Four ISU economics students will present research at Portland conference
January 24, 2020
POCATELLO – Four Idaho State University College of Business economics students will present their research papers at the Western Social Science Association conference in Portland this April.
Economics Professor Karl Geisler arranged for a student panel presentation session in which ISU and Colorado State University students would present their research projects. Students presenting include Liem Lucas, Simon Orgill, Ritesh Yadav and Jennifer Ibeabuchi.
“I think it’s important for students to see that the ideas and concepts they’re learning in the classroom have broader real-world implications,” said Geisler who will attend the conference along with the students and economics Professor, Iris Buder. “The ability to attend a conference such as this lets our students see how economic knowledge is applied in the real world. It also gives students a great chance to network for future jobs and graduate schools.”
The professors said each of the students volunteered to attend the conference and put extra time into developing their research in order to take advantage of the opportunity.
“This gives our students the opportunity to push themselves,” Geisler said. “They will have to prepare, practice and deliver a professional presentation to an audience of experts in their fields. Having the ability to speak confidently about sound economic conclusions based on data is a valuable skill for our students to hone no matter what career path they take after graduation.”
The professors noted that most of the students have plans to attend graduate school, but aren’t sure of where they want to go or which field of economics is most intriguing to them.
“These conferences are where some of the foremost experts in a field gather to present and discuss their research,” said Lucas, one of the students attending. “Undergraduate students in attendance gain exposure to the substance of this research, which aids in developing their understanding of the insights of the field, as well as the actual research process. Hands-on experience like this is invaluable for students, especially those interested in pursuing education at the graduate level. As such a student, I am beyond grateful and excited for this opportunity.”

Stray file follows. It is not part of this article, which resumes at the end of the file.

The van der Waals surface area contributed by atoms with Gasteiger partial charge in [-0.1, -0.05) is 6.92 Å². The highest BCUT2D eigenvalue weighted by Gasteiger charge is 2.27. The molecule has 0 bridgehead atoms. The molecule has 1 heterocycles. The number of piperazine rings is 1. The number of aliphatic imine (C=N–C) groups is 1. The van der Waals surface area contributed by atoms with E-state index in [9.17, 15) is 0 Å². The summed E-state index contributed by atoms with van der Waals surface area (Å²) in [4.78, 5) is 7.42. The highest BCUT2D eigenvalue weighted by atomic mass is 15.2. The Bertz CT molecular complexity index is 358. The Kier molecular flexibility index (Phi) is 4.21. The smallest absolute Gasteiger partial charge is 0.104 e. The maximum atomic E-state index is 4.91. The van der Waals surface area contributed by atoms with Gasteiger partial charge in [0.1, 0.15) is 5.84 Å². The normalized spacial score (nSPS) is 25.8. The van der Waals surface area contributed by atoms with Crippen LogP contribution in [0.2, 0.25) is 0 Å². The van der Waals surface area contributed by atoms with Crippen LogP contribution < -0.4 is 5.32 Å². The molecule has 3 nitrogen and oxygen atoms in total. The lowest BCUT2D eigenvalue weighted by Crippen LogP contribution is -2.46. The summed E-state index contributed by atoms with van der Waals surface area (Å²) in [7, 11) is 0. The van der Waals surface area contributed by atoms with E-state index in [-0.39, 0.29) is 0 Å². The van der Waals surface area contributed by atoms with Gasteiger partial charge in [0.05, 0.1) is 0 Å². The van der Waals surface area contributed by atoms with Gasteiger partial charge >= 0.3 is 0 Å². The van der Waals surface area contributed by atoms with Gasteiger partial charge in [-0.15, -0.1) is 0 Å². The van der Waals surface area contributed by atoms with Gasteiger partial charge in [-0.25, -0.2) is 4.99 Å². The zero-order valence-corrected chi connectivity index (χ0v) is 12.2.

The students will be able to take full advantage of the conference in addition to presenting on their research including taking part in sessions on environmental, natural resource economics, heterodox economics, business and finance, and globalization and development.
Buder said she encourages students in her Econometrics class to research topics that intrigue them personally, which is what inspired each of the students’ topics.
“I ask students to write a research paper that incorporates empirical analysis, as part of this course,” Buder said. “I help them in any way I can. At the beginning of the semester, I meet with students to assess what their fields of interest are or if they have a research question in mind, then we look for data on that topic.”
The students’ research topics include the impact of food assistance programs in the United States by Lucas, the relationship between the use of assisted reproductive technology and infant health outcomes by Ibeabuchi, the impact of corruption on economic growth by Yadav and the impact of obesity on health-related quality of life by Orgill.
Contributions from College of Business alumni and friends have made it possible for students to attend this conference.
"We would like to extend our thanks to the Wells Fargo Grant and the Dean's Excellence Fund from the College of Business, as their generous donation has sponsored this opportunity for the students,” Buder said. “It's wonderful to see the support that has been provided to these students."